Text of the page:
The reason your scheme would need to initially have each potentially-Remote "client" machine on the "backup server"'s LAN is that Retrospect provides no other way of defining a machine as a source.  That Sources->Add would at a minimum have to capture the machine's Computer Name, because the machine's later "back me up" message would have to include the sender's Computer Name to allow a Proactive script to determine whether its list of "Remote Backup Clients"-derived tags applied to the sender.  The "client" machine's name would have to be unique on that LAN, although it might only have to be unique to a subnet of the LAN if the machine's Retrospect Client stored—and later transmitted with the Computer Name—the subnet name.

It's also not possible to define a Favorite Folder—or an added drive—on a machine that isn't connected to the LAN.  (I've checked this out by shutting down the "client" on which I've drafted this post.)  However you can add or remove a tag for a defined source.  You were able to define Favorite Folders—on their existing drives—for your own laptops because you'd brought them in and connected them to your "backup server"'s  LAN.  However I'd advise you against having PhDs/PostDocs bring in their machines for temporary LAN attachment, because that's now a good way 🙄 for you—or them—to catch COVID-19.

Taking a broader view, there are two different use cases for Remote Backup.  As designed by Retrospect Product Management in 2018, the use case was for AlwaysRemote (my term) machines, those that would never be put on the same LAN as the "backup server".  Product Management assumed that an installation would only have a few such machines, so they probably didn't worry too much that their phantom-Tag "Remote Backup Clients" would oblige a Proactive script whose sources included that phantom-Tag to back up all machines sending the "back me up" message.  However Alanna's OP in another thread was the first on these Forums to discuss the RecentlyRemote (my term) use case, in which she evidently planned to back up—as split up among different Proactive scripts—many machines that had been recently moved for Work From Home in the same time zone.  As I've said in the preceding three paragraphs, that won't work with your scheme unless the RecentlyRemote machines are first brought or sent to the "backup server"'s LAN location—and unless Proactive scripts and the Retrospect Client Installer are both enhanced to store Computer Names to be included in the "back me up" messages.

I think my suffix scheme would be preferable, because it handles both the AlwaysRemote and RecentlyRemote use cases.  It wouldn't allow you to define Favorite Folders for AlwaysRemote machines, but neither would your scheme per two paragraphs up.  Most of the code for my proposed suffix-changing utility already exists, because it's included in the version of the Retrospect Client Installer described for Management Console Automatic Onboarding.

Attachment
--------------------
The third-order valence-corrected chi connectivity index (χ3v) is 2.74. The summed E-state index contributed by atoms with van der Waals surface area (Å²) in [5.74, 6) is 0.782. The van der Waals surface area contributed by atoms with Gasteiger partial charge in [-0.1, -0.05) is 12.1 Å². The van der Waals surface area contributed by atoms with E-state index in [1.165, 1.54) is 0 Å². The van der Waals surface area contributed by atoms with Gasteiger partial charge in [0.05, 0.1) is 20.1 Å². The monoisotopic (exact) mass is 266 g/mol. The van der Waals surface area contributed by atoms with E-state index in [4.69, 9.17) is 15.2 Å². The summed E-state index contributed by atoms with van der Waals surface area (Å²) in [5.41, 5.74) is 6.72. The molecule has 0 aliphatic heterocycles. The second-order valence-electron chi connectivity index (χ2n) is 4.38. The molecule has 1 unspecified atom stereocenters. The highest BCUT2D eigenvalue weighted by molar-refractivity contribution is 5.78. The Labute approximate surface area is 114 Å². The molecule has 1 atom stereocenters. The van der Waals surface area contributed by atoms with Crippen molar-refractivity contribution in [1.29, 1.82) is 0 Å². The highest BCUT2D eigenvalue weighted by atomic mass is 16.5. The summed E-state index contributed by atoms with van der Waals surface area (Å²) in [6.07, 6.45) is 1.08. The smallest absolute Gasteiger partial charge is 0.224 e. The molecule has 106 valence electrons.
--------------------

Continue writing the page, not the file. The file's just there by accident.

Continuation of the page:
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Briefly stepping away from the "David & Nigel Show" and back to OP's original question -- Fred, I hope you're still with us!

On 4/2/2020 at 1:36 AM, fredturner said:

Since each source appears to have its own, self-contained catalog and folder of band files on the backup disk, couldn't Retrospect just rebuild the individual source whose catalog has failed?

At the moment, no. But rebuilding is parallelised, and once any client is complete it can be backed up again even while others are rebuilding. But I don't fancy doing multi-terabyte rebuilds for just one corrupt catalog either, and I can't (yet!) find a way of using backed up catalogs and the Repair function to shorten the process.

I suspect that the "gold standard" work-around would be to:

  1. Remove "broken" client from original set's Source list (either machine entry or tags)
  2. Create a new Storage Group media set
  3. Move the folder of the backup files of the "failed" client to the new Storage Group, putting it in the same place in the SG hierarchy as it was
  4. Rebuild the new Storage Group media set
  5. Check you can restore from the rebuilt set
  6. Delete backup files and client catalog from original set
  7. Do a Transfer of the now-rebuilt backups from the new set to the original
  8. Check that original set's version of client is now working again
  9. Re-add client to original set's Source list
  10. Delete new Storage group data and catalogs

If haven't tested this, but it seems like it should work. Try yourself on test data before using in anger!

This shortcut, however, I have tried:

  1. Remove "broken" client from original set's Source list (either machine entry or tags)
  2. Create a new Storage Group media set
  3. Copy the folder of the backup files of the "failed" client to the new Storage Group, putting it in the same place in the SG hierarchy as it was
  4. Rebuild the new Storage Group media set
  5. Check you can restore from the rebuilt set